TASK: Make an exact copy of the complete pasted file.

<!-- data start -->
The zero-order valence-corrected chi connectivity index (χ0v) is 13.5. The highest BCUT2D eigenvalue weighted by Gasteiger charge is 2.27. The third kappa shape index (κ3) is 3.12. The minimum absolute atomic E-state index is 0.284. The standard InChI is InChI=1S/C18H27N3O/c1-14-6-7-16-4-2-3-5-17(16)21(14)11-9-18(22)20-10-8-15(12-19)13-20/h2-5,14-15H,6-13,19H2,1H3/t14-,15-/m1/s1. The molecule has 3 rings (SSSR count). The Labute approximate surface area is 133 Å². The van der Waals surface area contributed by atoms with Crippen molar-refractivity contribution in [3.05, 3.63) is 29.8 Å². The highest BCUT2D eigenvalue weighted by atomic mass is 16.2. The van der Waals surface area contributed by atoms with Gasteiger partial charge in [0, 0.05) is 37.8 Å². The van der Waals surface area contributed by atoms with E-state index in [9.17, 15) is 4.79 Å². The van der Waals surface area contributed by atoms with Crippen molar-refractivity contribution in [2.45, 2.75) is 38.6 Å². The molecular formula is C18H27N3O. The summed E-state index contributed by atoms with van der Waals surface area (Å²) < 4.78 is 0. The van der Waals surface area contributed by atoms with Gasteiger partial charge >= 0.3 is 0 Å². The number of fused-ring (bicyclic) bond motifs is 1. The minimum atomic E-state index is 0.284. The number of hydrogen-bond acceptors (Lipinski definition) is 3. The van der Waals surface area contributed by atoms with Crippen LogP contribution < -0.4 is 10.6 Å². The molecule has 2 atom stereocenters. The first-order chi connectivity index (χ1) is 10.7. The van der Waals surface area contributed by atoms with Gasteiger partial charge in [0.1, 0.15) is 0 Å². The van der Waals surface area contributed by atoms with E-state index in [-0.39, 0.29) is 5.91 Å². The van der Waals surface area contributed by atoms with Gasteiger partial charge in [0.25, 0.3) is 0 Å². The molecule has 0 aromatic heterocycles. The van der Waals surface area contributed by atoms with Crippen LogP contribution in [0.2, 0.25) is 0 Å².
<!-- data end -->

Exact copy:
The zero-order valence-corrected chi connectivity index (χ0v) is 13.5. The highest BCUT2D eigenvalue weighted by Gasteiger charge is 2.27. The third kappa shape index (κ3) is 3.12. The minimum absolute atomic E-state index is 0.284. The standard InChI is InChI=1S/C18H27N3O/c1-14-6-7-16-4-2-3-5-17(16)21(14)11-9-18(22)20-10-8-15(12-19)13-20/h2-5,14-15H,6-13,19H2,1H3/t14-,15-/m1/s1. The molecule has 3 rings (SSSR count). The Labute approximate surface area is 133 Å². The van der Waals surface area contributed by atoms with Crippen molar-refractivity contribution in [3.05, 3.63) is 29.8 Å². The highest BCUT2D eigenvalue weighted by atomic mass is 16.2. The van der Waals surface area contributed by atoms with Gasteiger partial charge in [0, 0.05) is 37.8 Å². The van der Waals surface area contributed by atoms with E-state index in [9.17, 15) is 4.79 Å². The van der Waals surface area contributed by atoms with Crippen molar-refractivity contribution in [2.45, 2.75) is 38.6 Å². The molecular formula is C18H27N3O. The summed E-state index contributed by atoms with van der Waals surface area (Å²) < 4.78 is 0. The van der Waals surface area contributed by atoms with Gasteiger partial charge >= 0.3 is 0 Å². The number of fused-ring (bicyclic) bond motifs is 1. The minimum atomic E-state index is 0.284. The number of hydrogen-bond acceptors (Lipinski definition) is 3. The van der Waals surface area contributed by atoms with Crippen LogP contribution < -0.4 is 10.6 Å². The molecule has 2 atom stereocenters. The first-order chi connectivity index (χ1) is 10.7. The van der Waals surface area contributed by atoms with Gasteiger partial charge in [0.1, 0.15) is 0 Å². The van der Waals surface area contributed by atoms with E-state index in [-0.39, 0.29) is 5.91 Å². The van der Waals surface area contributed by atoms with Gasteiger partial charge in [0.25, 0.3) is 0 Å². The molecule has 0 aromatic heterocycles. The van der Waals surface area contributed by atoms with Crippen LogP contribution in [0.2, 0.25) is 0 Å².